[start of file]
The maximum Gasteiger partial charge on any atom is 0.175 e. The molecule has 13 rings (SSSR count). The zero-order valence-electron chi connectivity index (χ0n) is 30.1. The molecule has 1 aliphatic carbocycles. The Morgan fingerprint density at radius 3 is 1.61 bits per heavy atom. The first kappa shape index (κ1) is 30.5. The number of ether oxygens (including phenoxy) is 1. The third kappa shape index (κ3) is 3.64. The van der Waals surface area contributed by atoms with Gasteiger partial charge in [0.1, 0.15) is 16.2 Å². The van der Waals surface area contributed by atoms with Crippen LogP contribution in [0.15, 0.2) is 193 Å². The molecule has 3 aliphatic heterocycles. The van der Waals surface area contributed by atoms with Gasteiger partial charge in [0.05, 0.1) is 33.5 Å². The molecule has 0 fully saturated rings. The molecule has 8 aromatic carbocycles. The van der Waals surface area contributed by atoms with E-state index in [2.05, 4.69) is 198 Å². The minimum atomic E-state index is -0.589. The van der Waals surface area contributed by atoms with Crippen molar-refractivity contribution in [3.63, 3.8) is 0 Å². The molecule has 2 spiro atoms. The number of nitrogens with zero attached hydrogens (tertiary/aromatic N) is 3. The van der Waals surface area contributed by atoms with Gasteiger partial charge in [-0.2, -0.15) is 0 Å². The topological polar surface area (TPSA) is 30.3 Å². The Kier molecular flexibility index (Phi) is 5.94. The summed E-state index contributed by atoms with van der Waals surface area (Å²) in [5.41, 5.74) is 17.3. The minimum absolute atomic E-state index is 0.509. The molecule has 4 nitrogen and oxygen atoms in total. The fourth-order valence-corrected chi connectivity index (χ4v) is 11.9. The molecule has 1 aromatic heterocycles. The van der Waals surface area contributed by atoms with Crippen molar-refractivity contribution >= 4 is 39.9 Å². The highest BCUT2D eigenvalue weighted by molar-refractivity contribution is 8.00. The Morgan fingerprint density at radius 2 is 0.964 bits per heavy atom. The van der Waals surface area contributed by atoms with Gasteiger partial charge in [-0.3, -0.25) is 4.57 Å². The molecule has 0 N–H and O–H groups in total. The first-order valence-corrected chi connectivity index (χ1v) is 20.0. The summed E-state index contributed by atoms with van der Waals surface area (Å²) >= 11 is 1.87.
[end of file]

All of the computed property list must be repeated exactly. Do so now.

The maximum Gasteiger partial charge on any atom is 0.175 e. The molecule has 13 rings (SSSR count). The zero-order valence-electron chi connectivity index (χ0n) is 30.1. The molecule has 1 aliphatic carbocycles. The Morgan fingerprint density at radius 3 is 1.61 bits per heavy atom. The first kappa shape index (κ1) is 30.5. The number of ether oxygens (including phenoxy) is 1. The third kappa shape index (κ3) is 3.64. The van der Waals surface area contributed by atoms with Gasteiger partial charge in [0.1, 0.15) is 16.2 Å². The van der Waals surface area contributed by atoms with Crippen LogP contribution in [0.15, 0.2) is 193 Å². The molecule has 3 aliphatic heterocycles. The van der Waals surface area contributed by atoms with Gasteiger partial charge in [0.05, 0.1) is 33.5 Å². The molecule has 0 fully saturated rings. The molecule has 8 aromatic carbocycles. The van der Waals surface area contributed by atoms with E-state index in [2.05, 4.69) is 198 Å². The minimum atomic E-state index is -0.589. The van der Waals surface area contributed by atoms with Crippen molar-refractivity contribution in [3.63, 3.8) is 0 Å². The molecule has 2 spiro atoms. The number of nitrogens with zero attached hydrogens (tertiary/aromatic N) is 3. The van der Waals surface area contributed by atoms with Gasteiger partial charge in [-0.2, -0.15) is 0 Å². The topological polar surface area (TPSA) is 30.3 Å². The Kier molecular flexibility index (Phi) is 5.94. The summed E-state index contributed by atoms with van der Waals surface area (Å²) in [5.41, 5.74) is 17.3. The minimum absolute atomic E-state index is 0.509. The molecule has 4 nitrogen and oxygen atoms in total. The fourth-order valence-corrected chi connectivity index (χ4v) is 11.9. The molecule has 1 aromatic heterocycles. The van der Waals surface area contributed by atoms with Crippen molar-refractivity contribution >= 4 is 39.9 Å². The highest BCUT2D eigenvalue weighted by molar-refractivity contribution is 8.00. The Morgan fingerprint density at radius 2 is 0.964 bits per heavy atom. The van der Waals surface area contributed by atoms with Gasteiger partial charge in [-0.3, -0.25) is 4.57 Å². The molecule has 0 N–H and O–H groups in total. The first-order valence-corrected chi connectivity index (χ1v) is 20.0. The summed E-state index contributed by atoms with van der Waals surface area (Å²) >= 11 is 1.87.